Search vs. Query

By | 2011/07/13

Search and query are two different things, yet many criticisms of search seem to assume that it should behave like query. It shouldn’t, and we would be poorer if it did.

I am, of course, using the words “search” and “query” in a somewhat specialized sense here. By query, I mean a formal database query, which is addressed in formal terms to a specific data set. Queries are expressed in formal query languages such as SQL or XQuery. A search, on the other hand, is a string typed into a search box.

Behind the scenes, of course, the search engine is executing queries to fulfill the search request, but those queries are being executed against structured indexes of unstructured content. You can’t directly execute a structured query against unstructured data.

Advanced search forms (also called parametric or faceted search) bring many query-like features to search, but advanced search forms are often difficult to use because you usually don’t know exactly what the various form fields mean or what values to put into them. That is the problem with queries. To write an effective query, you have to have a pretty good knowledge of the structure and content of the database you are querying.

So which is better, query or search?

One of the most frequent complaints about search is that it is not precise enough. Properly written queries, on the other hand, are completely precise. A query will give you exactly the result you ask for. Exactly what you asked for, which may or not be exactly what you want. The hardest part of a query is asking the right question.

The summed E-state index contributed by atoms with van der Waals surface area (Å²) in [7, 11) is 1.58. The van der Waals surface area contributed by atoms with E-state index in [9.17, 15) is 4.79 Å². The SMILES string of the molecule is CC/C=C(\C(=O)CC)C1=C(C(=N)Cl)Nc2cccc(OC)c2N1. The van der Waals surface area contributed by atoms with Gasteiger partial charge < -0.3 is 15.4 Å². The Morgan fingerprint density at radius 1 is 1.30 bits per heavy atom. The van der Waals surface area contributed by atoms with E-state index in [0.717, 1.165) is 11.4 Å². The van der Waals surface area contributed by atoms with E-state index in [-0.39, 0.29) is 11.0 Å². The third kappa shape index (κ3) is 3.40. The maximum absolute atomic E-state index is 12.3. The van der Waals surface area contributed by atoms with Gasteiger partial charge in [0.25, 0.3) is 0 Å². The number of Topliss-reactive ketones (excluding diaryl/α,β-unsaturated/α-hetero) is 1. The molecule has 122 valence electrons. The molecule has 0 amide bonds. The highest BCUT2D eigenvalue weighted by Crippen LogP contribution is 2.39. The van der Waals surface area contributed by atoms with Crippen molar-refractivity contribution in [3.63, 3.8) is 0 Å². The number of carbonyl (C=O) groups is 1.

Search, on the other hand, is not precise. A dumb search just gives you a randomly ordered list of items in which your search term occurs. A smart search will provide you a ranked list of items that are strongly related to the search terms you entered, even if they do not match the exactly. This means that even though some of the results will doubtless be unrelated, and sometimes absurd, there is a very good chance that there is data you can use pretty high up in those results, even if you didn’t ask quite the right question. And there may well be relevant data you didn’t even think to ask for.

Being smart in this way is a key benefit of search. Queries cannot be smart. Queries must always give you exactly what you asked for. There can be no tolerance for serendipity in query results. Search can be smart, but query must be dumb and strictly obedient.

So that means search is better, right?

Not so fast. Queries have a very important quality: because they are precise, they are also reliable. This means that if your data is well structured and your queries are properly written, you don’t have to inspect the data before you use it.  This is hugely important. Most of modern commerce and industry would grind to a halt if human inspection of every query result was required. Queries allow you to specify the behavior of information systems by rule, and those rules can be executed unattended, making vast amounts of automation possible.

Any operation on content can be executed either by rule or by inspection. Operations that require human inspection of data are vastly more expensive than operations that are executed by computers following reliable rules. Queries may be dumber than searches, but, when put to work, they are much much faster.

So queries are better?

It’s not that simple. Queries are fast, but they require precise questions asked of precisely structured data. You can’t query the internet, because the internet is not precisely structured, and you don’t know enough about its content or structure to ask a precise question.  The semantic web initiative is essentially an attempt to create a web that can be queried. It is easy to understand the appeal of this project, but the difficulties are formidable.